Free Admission. Booking Essential. Bookings can be made at www.trybooking.com/BNUF 
or on 9326 9288


Thursday, 12 July 2012

New in our bookshop

For Australia, a new nation with a relatively small population, the death of 60,000 soldiers during World War I was catastrophic. It is hardly surprising, then, that Australians evaluating the consequences of the conflict have tended to focus primarily on the numbing number of losses — on the sheer quantity of all those countrymen who did not return.

That there must have been extraordinary individuals among them has been implicitly understood, but these special Australians are unknown today. This book seeks to retrieve their stories and to fill the gaps in our collective memory. Farewell, Dear People contains ten extended biographies of young men who exemplified Australia’s gifted lost generation of World War I.

The book is available in the RHSV bookshop for $45.

Saturday, 7 July 2012

Melbourne Open House - Visit us on Sunday 29 July 2012


The RHSV is participating in Melbourne Open House this year, but on Sunday only.  If you are unable to visit us during the week, this is a great opportunity to drop in on the weekend and see our wonderful Art Deco building,  including the  Officer's Mess on the first floor, not usually on view to the public. Also see our fabulous exhibition, "Melbourne Theatres in Transition:  1840′s – 1940′s, an Idiosyncratic View", featuring the theatres  and performers of Melbourne.  We are open from 10 am to 4 pm.

Thursday, 5 July 2012

Forums are live at the RHSV website

Part of our book collection at the RHSV
Following the demise of the networking website "My Connected Community" (mc2) last week, we are putting some of the functions on our own website. 

If you visit the RHSV website now you will see the link "Forums" at the top of the front page.  If you click on that link you will be able to register for the Forums.  Once registered for the Forums, you will be able to post messages, or reply to messages, in the Forums. 

It will also give you the ability to post events to our Calendar of Events.  Once you are at the Forums page you will see a link just above the Forums to the RHSV Events calendar.  There is still some tweaking to do with this, but it will be coming to the front page of our website. The Calendar of Events is available to our affiliated societies and other stake-holders in our sector. 

You will also be asked to indicate whether you would like to receive emails from the RHSV - these emails are likely to include information about give-aways, grants, coming events and so on.  As the Calendar of Events won't send a message each time a new event is posted in the same way as the mc2, did we may send a digest of the events for the coming week as a reminder.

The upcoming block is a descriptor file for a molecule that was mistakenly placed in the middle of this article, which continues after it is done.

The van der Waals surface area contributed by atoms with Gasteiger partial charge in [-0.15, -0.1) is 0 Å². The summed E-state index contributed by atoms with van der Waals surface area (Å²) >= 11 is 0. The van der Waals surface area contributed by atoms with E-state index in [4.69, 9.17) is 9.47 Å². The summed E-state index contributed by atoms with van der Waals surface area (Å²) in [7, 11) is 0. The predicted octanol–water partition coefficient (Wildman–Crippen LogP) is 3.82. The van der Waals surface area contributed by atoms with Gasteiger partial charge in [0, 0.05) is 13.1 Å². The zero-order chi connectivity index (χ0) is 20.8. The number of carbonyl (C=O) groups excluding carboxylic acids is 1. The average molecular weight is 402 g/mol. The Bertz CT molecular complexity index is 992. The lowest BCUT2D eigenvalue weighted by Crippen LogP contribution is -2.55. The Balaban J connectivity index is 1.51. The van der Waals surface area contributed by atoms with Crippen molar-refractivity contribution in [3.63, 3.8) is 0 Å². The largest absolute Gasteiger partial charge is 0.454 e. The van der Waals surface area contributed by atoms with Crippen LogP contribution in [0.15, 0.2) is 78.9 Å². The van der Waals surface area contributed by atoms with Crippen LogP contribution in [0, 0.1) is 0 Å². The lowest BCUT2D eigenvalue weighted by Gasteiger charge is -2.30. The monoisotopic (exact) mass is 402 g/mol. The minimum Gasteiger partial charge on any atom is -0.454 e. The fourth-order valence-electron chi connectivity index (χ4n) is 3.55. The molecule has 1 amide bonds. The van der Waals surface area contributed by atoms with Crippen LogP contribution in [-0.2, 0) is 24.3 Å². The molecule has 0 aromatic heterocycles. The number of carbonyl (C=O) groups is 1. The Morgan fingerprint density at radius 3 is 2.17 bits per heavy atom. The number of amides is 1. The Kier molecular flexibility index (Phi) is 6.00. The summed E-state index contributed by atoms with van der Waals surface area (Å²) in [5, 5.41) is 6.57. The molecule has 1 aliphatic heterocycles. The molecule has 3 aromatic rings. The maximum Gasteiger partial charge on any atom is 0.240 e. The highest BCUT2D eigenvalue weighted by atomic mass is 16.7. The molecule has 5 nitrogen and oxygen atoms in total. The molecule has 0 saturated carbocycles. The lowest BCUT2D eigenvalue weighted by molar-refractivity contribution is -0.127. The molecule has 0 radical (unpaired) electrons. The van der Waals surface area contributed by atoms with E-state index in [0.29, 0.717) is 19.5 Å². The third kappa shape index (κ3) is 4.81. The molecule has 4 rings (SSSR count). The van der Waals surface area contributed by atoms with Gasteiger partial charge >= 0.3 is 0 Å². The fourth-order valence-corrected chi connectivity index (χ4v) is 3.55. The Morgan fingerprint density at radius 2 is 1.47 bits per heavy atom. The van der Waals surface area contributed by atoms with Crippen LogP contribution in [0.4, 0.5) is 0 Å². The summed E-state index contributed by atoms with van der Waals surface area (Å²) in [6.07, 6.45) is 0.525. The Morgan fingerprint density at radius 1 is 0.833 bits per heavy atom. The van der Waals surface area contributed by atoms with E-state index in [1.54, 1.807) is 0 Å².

When you are registering for the Forums, which are free for anyone to join, you will be taken to our Membership Subscription page.  At the top of that page there is an option to subscribe to the Forums for free, so choose that button.

Wednesday, 4 July 2012

Farewell to Chris Cooze - for now

President Andrew Lemon with Chris Cooze at her farewell.
Our Volunteer Co-ordinator Chris Cooze retired from her employment with the RHSV last week, and was farewelled with the best wishes of volunteers, staff and members of RHSV Council at a morning tea in her honour.    Chris's professional expertise and manner was very much appreciated by the RHSV, and as it turns out, Chris likes us too, and plans to return as a Volunteer in the warmer weather!

2012 Annual Book Sale



Books are now being received for our annual book sale which will be held on Sunday 9th September.  This  is our major fundraiser for the year, so do mark it in your diary.


Are you downsizing your library?  Would you like to donate your excess books to our sale?  Donations of books will be accepted until Friday 24th August.  We need books on any topic, except text books (of course, they  must be clean and in saleable condition); we can arrange to collect them.  Phone 9326 9288, or alternatively you can drop books into the RHSV in 239 A'Beckett Street, Melbourne.  There is a 10 minutes parking space outside our door, near the corner of William Street.